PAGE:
The Federalist/Anti-Federalist Debate - Paper
After the Declaration of Independence of 1776, it became obvious to write a text to fix the rules of the new government. Thus, the articles of Confederation were established in 1777. A weak central government was created so that the states kept the majority of the power. But the articles of Confederation quickly showed up that they were not efficient to rule a country correctly. A lot of conflicts emerged within the states, so it became imperative to do something. A decade later, the Constitution of United States was ratified after long debates. One of the main debates concerned the Federalists and the Anti-Federalists. The Federalists were in favor of the Constitution. They were mainly composed of James Madison, Alexander Hamilton and John Jay. They wrote The Federalist Papers between October 1787 and May 1788 in which they stand up for the Constitution with body and soul.
On the other hand, the Anti-Federalists did not agree with most of the principles established in the Constitution. They were composed of a lot of important farmers and politicians like Robert Yates, Luther Martin, Melancton Smith and even Thomas Jefferson.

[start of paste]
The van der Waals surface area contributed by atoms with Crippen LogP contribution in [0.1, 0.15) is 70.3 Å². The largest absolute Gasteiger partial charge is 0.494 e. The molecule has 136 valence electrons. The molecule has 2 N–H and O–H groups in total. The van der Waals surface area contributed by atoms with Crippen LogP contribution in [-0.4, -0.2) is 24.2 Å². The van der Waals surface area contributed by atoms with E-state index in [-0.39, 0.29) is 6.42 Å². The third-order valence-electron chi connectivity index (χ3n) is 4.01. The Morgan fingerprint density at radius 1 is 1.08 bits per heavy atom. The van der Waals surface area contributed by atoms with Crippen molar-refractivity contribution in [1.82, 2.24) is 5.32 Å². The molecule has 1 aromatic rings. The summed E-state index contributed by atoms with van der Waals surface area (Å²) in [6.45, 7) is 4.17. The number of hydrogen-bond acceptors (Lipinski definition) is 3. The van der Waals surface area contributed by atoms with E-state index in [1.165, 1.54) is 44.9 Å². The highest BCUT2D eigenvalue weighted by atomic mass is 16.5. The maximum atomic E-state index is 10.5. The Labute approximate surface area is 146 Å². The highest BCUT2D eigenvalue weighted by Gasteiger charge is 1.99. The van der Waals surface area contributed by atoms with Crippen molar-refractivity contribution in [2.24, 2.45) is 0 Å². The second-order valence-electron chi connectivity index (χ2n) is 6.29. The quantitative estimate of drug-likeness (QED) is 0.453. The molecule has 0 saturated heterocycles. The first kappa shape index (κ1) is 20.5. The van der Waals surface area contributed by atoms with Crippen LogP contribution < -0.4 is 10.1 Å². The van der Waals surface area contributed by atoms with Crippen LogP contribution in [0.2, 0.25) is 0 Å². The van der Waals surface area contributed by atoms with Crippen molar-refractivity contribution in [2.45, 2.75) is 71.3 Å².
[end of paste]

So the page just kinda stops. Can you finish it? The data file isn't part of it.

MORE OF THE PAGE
What opinions did the Federalists and Anti-Federalists have for and against the Constitution?
The Federalist/Anti-Federalist debate is focused on two main points: the distribution of power between the Union and the States and the institutions and their attachments to People's Rights.
The distribution of power between the National Government and the States is certainly the major controversial point among the Federalist/Anti-Federalist debate. While the Federalists argued for a strong Union, the Anti-Federalists wanted a weaker national government in order to let the states choose on the majority of the subjects. Madison, a Federalist, wrote that we need a "well constructed Union" (Madison, 1787, p.1). He meant that...